By Erica Neumann

A Pareidolic Response to Environmental Stimuli occurs when it is triggered by a certain richly textured surface or object . This human trait is a result of a survival mechanism, where the environment is quickly scanned for potential threats. A well known example is seeing animals in clouds. The curious experience has been artistically communicated in modern culture, on the internet via image sharing of trees resembling people and faces emerging from woodgrain texture. Indigenous cultures name mountain ranges for the people or animals visible in the rock contours. Photography books depict figures perceived in vegetation, and daVinci admitted using it to create scenes. As a human trait, it would have been active, perhaps even more pronounced in the Upper Paleolithic, and in ancient times. Without knowledge of the scientific explanation, a Pareidolic event would have significant impact on ancient people, resulting in an artistic communication of the beings perceived.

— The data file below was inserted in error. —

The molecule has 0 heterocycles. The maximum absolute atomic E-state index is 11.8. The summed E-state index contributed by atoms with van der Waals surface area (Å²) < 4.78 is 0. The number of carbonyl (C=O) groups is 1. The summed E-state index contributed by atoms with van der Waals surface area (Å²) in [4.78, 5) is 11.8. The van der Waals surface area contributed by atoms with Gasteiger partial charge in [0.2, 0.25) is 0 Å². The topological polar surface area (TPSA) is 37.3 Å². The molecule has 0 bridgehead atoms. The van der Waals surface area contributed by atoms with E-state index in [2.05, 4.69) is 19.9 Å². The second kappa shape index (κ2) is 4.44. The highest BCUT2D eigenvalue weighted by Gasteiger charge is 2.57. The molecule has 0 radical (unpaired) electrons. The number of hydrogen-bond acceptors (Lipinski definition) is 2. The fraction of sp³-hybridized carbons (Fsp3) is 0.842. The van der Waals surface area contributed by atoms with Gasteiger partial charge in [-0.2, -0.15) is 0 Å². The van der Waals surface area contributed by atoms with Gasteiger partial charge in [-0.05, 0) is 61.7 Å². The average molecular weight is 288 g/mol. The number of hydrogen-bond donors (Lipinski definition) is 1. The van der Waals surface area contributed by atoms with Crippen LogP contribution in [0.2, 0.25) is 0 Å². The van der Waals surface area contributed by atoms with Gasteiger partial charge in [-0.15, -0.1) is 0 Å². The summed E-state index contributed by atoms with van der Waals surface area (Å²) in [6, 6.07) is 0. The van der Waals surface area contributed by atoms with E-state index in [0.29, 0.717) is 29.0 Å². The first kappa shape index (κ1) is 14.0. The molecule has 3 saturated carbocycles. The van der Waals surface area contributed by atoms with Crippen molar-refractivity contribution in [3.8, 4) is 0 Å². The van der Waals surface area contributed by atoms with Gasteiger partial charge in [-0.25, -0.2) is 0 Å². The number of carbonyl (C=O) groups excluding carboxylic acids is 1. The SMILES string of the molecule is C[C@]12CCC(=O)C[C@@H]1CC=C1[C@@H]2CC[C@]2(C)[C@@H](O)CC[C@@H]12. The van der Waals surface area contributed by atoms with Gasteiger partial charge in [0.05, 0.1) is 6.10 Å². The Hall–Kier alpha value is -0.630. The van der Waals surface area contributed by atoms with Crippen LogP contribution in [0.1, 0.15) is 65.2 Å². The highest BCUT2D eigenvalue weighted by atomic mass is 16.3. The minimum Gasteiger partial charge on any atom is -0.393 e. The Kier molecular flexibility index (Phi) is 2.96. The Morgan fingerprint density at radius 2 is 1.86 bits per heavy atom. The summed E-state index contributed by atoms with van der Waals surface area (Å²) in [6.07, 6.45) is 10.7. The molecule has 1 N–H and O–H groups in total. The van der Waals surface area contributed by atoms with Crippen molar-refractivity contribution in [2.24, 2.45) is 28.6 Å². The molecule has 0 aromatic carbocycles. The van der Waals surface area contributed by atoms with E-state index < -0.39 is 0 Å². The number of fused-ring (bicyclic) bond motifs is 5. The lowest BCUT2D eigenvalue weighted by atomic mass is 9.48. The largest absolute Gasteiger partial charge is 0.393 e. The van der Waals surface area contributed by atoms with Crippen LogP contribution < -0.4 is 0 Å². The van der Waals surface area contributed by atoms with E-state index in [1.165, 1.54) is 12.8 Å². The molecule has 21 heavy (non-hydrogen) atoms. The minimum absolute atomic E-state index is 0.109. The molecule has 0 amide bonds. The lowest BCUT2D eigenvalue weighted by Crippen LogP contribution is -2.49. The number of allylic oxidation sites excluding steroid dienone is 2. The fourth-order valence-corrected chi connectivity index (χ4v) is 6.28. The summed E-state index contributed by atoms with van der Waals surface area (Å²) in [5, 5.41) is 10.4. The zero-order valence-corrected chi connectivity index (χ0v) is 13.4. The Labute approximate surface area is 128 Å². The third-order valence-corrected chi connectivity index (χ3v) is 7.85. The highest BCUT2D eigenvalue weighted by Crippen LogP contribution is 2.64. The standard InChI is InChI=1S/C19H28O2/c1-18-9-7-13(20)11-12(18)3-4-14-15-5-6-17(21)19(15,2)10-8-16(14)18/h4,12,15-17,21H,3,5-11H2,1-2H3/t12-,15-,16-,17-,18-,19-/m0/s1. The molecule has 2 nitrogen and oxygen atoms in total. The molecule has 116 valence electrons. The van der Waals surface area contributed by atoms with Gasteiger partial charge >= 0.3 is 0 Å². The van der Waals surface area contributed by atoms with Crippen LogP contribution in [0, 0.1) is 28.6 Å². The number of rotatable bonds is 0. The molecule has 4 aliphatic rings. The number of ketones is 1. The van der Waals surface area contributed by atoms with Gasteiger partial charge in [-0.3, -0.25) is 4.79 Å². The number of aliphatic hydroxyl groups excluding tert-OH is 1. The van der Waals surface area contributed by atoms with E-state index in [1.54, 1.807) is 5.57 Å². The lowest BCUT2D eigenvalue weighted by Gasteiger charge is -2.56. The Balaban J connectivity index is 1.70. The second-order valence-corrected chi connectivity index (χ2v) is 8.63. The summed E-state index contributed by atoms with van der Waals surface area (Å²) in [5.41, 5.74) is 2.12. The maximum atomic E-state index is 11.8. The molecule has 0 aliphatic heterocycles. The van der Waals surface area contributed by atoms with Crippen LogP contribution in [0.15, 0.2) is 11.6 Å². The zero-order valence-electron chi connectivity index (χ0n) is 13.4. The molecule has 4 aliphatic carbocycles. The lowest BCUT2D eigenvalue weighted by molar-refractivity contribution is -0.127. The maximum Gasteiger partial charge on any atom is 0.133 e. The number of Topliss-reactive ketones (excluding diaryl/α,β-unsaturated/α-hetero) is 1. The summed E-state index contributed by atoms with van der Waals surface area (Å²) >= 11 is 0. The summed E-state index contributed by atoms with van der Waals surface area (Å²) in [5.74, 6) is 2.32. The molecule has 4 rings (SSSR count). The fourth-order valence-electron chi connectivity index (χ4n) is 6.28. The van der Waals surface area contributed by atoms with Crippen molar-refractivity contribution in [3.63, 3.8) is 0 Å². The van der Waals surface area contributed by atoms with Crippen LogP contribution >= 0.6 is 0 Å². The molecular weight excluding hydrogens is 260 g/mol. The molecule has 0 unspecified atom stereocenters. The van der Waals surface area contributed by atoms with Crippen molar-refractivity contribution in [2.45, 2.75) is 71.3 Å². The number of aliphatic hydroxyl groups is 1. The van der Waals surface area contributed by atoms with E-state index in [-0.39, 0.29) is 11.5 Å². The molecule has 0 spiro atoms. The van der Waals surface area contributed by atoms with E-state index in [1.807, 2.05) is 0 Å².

Environmental triggers and the corresponding art include:
the moon (man in the moon) - Inca and Haida art
rock surface - cave art (traced directly)
trees - (Baobab) Australian Aboriginal art
tree limbs and shadows - some stick men
rocks reflected shoreline - Haida
Lava - Maori and Hawaiin
Desert vegetation - Hopi


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Erica Neumann



Published: 17 May, 2018

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